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Investors are often guided by the idea of discovering 'the next big thing', even if that means buying 'story stocks' without any revenue, let alone profit. Sometimes these stories can cloud the minds of investors, leading them to invest with their emotions rather than on the merit of good company fundamentals. A loss-making company is yet to prove itself with profit, and eventually the inflow of external capital may dry up.
Despite being in the age of tech-stock blue-sky investing, many investors still adopt a more traditional strategy; buying shares in profitable companies like Reliance Worldwide (ASX:RWC). While this doesn't necessarily speak to whether it's undervalued, the profitability of the business is enough to warrant some appreciation - especially if its growing.
How Quickly Is Reliance Worldwide Increasing Earnings Per Share?
Generally, companies experiencing growth in earnings per share (EPS) should see similar trends in share price. Therefore, there are plenty of investors who like to buy shares in companies that are growing EPS. Shareholders will be happy to know that Reliance Worldwide's EPS has grown 22% each year, compound, over three years. If the company can sustain that sort of growth, we'd expect shareholders to come away satisfied.
Top-line growth is a great indicator that growth is sustainable, and combined with a high earnings before interest and taxation (EBIT) margin, it's a great way for a company to maintain a competitive advantage in the market. Reliance Worldwide shareholders can take confidence from the fact that EBIT margins are up from 17% to 20%, and revenue is growing. Ticking those two boxes is a good sign of growth, in our book.
The chart below shows how the company's bottom and top lines have progressed over time. To see the actual numbers, click on the chart.
Fortunately, we've got access to analyst forecasts of Reliance Worldwide's future profits. You can do your own forecasts without looking, or you can take a peek at what the professionals are predicting.
Are Reliance Worldwide Insiders Aligned With All Shareholders?
Insider interest in a company always sparks a bit of intrigue and many investors are on the lookout for companies where insiders are putting their money where their mouth is. This view is based on the possibility that stock purchases signal bullishness on behalf of the buyer. Of course, we can never be sure what insiders are thinking, we can only judge their actions.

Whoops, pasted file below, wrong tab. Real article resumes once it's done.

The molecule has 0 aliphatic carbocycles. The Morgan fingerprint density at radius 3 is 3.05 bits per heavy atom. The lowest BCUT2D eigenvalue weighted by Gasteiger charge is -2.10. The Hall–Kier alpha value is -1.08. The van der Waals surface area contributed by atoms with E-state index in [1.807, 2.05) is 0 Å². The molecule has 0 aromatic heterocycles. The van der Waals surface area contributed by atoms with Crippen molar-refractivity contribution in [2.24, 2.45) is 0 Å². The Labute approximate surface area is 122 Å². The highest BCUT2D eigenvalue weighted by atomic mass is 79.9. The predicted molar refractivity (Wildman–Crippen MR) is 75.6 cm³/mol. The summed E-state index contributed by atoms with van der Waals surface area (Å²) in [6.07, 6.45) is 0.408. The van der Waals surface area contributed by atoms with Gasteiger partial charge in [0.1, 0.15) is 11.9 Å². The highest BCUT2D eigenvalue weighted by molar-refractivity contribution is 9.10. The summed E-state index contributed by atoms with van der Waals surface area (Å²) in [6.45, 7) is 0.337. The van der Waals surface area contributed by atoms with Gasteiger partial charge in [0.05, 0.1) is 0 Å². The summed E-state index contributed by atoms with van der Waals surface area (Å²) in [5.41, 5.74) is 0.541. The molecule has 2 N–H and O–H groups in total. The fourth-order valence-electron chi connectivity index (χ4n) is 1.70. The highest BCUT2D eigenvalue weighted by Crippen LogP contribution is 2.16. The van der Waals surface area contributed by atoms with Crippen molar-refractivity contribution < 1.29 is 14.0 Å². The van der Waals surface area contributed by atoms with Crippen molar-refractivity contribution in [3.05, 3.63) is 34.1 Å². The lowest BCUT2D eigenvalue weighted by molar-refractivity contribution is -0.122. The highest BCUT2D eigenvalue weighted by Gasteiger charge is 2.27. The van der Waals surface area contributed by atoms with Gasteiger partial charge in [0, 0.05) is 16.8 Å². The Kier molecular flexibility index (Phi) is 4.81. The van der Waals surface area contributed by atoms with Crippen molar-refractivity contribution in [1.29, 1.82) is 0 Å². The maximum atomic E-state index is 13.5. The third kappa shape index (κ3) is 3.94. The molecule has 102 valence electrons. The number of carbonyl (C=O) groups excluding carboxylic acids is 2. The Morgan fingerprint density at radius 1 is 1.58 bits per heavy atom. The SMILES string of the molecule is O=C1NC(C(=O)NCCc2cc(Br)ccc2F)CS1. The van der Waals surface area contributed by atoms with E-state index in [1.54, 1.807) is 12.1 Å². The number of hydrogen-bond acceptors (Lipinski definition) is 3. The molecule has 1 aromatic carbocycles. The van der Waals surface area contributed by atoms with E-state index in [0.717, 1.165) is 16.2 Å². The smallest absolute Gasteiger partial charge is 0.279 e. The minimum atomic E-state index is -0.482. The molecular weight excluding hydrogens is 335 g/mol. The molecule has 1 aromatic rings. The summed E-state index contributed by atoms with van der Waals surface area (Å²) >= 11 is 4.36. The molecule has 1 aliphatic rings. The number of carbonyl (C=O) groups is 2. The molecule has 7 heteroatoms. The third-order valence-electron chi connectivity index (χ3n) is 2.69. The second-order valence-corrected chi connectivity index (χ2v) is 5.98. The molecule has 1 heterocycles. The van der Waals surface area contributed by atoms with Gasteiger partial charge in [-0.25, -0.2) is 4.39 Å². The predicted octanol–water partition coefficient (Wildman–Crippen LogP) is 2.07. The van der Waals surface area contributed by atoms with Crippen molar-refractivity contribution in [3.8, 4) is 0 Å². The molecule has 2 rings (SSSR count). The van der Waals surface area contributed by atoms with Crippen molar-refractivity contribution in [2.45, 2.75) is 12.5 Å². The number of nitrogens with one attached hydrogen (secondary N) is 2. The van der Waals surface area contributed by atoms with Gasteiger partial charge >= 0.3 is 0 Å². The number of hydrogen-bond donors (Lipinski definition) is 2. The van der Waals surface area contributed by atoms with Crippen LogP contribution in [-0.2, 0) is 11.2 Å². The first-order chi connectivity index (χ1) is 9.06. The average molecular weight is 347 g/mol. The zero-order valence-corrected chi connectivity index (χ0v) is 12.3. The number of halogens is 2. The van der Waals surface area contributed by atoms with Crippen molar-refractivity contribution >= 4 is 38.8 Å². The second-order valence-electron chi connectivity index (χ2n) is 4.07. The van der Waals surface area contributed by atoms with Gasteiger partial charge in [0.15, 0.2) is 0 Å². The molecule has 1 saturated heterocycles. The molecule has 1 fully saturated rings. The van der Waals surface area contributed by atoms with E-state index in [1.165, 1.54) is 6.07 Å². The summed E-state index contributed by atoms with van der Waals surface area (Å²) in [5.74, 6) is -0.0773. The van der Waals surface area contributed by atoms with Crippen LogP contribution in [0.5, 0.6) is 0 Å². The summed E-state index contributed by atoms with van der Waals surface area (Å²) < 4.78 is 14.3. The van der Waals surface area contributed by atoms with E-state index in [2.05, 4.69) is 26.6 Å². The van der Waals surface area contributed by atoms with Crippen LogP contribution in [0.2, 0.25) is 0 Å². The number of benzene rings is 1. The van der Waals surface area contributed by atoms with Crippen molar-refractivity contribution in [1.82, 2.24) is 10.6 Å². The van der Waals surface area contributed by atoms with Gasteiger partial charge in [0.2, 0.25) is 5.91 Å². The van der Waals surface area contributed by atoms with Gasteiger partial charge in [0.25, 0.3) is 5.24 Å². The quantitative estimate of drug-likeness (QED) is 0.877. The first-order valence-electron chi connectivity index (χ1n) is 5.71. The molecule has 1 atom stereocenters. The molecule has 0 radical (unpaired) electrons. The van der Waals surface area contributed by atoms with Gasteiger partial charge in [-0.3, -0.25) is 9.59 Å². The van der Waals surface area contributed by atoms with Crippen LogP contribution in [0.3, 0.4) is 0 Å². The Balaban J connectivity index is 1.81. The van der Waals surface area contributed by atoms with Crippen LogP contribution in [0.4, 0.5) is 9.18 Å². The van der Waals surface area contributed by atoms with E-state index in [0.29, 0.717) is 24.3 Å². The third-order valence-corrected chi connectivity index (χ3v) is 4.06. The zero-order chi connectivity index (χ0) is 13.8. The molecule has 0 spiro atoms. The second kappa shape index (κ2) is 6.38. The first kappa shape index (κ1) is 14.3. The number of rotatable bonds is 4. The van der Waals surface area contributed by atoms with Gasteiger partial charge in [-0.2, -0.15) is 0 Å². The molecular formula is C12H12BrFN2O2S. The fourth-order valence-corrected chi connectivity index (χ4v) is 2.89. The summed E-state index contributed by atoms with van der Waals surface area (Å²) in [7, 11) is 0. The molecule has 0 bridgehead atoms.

In the last year insider at Reliance Worldwide were both selling and buying shares; but happily, as a group they spent US$95k more on stock, than they netted from selling it. Shareholders who may have questioned insiders selling will find some reassurance in this fact. Zooming in, we can see that the biggest insider purchase was by Independent Non-Executive Director Sharon McCrohan for AU$114k worth of shares, at about AU$3.81 per share.
Is Reliance Worldwide Worth Keeping An Eye On?
You can't deny that Reliance Worldwide has grown its earnings per share at a very impressive rate. That's attractive. The growth rate should be enticing enough to consider researching the company, and the insider buying is a great added bonus. To put it succinctly; Reliance Worldwide is a strong candidate for your watchlist. It's still necessary to consider the ever-present spectre of investment risk. We've identified 2 warning signs with Reliance Worldwide , and understanding these should be part of your investment process.
There are plenty of other companies that have insiders buying up shares. So if you like the sound of Reliance Worldwide, you'll probably love this free list of growing companies that insiders are buying.
Please note the insider transactions discussed in this article refer to reportable transactions in the relevant jurisdiction.
Have feedback on this article? Concerned about the content? Get in touch with us directly. Alternatively, email editorial-team (at) simplywallst.com.
This article by Simply Wall St is general in nature. We provide commentary based on historical data and analyst forecasts only using an unbiased methodology and our articles are not intended to be financial advice. It does not constitute a recommendation to buy or sell any stock, and does not take account of your objectives, or your financial situation. We aim to bring you long-term focused analysis driven by fundamental data. Note that our analysis may not factor in the latest price-sensitive company announcements or qualitative material. Simply Wall St has no position in any stocks mentioned.
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